In Gaskell's short story "The Old Nurse's Story": How does Gaskell describe Furnivall Manor? What are the uncanny elements of this new home for Hester and Rosamond? How does the story employ...
In Gaskell's short story "The Old Nurse's Story":
- How does Gaskell describe Furnivall Manor? What are the uncanny elements of this new home for Hester and Rosamond?
- How does the story employ the elements of a Victorian Gothic novel, including an atmosphere of mystery and suspense, the combination of feeling threatened and having a fear of the unknown, supernatural events involving ghosts and other creatures coming to life, some events that are natural and some that are supernatural, high overwrought emotion (anger, sorrow, surprise, and terror, emotional speeches, breathlessness, panic, and female characters experiencing fainting, screaming, sobbing, terror, abandonment), and women being threatened by a dictatorial male character?
- Does the story have a moral? Consider jealousy, pride, revenge, anger. Is this story relevant today? Explain.
In her short story "The Old Nurse's Story," Gaskell describes Furnivall Manor as covered with overgrown vegetation and situated in a wild park with "gnarled thorn-trees, and old oaks, all white and peeled with age." Though the wild forest was long ago cleared to make a garden, the forest has regrown so that it now overshadows the house. The interior of the house is grand in its proportions and fitted out with a bronze chandelier, oversized organ, and giant sofas, and the atmosphere is gloomy.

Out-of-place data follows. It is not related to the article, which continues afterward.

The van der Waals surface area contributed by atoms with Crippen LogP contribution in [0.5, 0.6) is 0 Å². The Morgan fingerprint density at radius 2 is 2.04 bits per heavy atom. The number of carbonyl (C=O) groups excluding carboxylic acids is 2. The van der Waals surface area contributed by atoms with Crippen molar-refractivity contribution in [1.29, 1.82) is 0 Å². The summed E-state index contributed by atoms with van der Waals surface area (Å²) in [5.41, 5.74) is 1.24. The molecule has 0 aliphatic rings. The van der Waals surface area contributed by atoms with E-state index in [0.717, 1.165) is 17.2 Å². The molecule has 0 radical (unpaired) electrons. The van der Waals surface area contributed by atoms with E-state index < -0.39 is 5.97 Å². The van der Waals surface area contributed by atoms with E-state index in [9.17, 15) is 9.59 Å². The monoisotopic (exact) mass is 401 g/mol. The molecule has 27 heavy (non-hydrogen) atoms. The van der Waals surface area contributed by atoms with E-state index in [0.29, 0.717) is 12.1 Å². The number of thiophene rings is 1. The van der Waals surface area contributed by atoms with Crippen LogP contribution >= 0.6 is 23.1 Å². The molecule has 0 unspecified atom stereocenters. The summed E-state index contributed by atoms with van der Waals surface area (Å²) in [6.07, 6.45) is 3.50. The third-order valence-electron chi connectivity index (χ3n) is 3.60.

The description of the house, including the sense that nature is itself gloomy and demonic, is one of the supernatural, Gothic elements of the story. The portraits on the wall also seem to follow people with their eyes. Another supernatural, ghostly element of the story is the organ music that comes out of nowhere, which the servants blame on the wind in the trees. Some people claim it is the dead master playing, and the sound is described in the following way: "[It] wailed and triumphed just like a living creature." Hester, the nurse who is the narrator of the story, reacts to these frights, as well as to the temporary loss of her charge, Rosamond, with overwrought emotions: "It was bitter cold; so cold, that the air almost took the skin off my face as I ran; but I ran on, crying to think how my poor little darling must be perished and frightened." When she tries to find Rosamond outside, she battles the supernatural cold and suffers from near hysteria. When the phantom child, another Gothic element of the story, appears at the window, the organ music reaches a crescendo.
The old lord represents the typical dictatorial figure in Gothic literature. His pride creates envy and bitterness between his daughters, and his desire for revenge causes the death of his granddaughter. The moral of the story is that pride and desire for revenge lead to bad ends. This story is relevant today, as many parents still try to control their children, including who their children marry, and seek revenge if their children do not listen to them.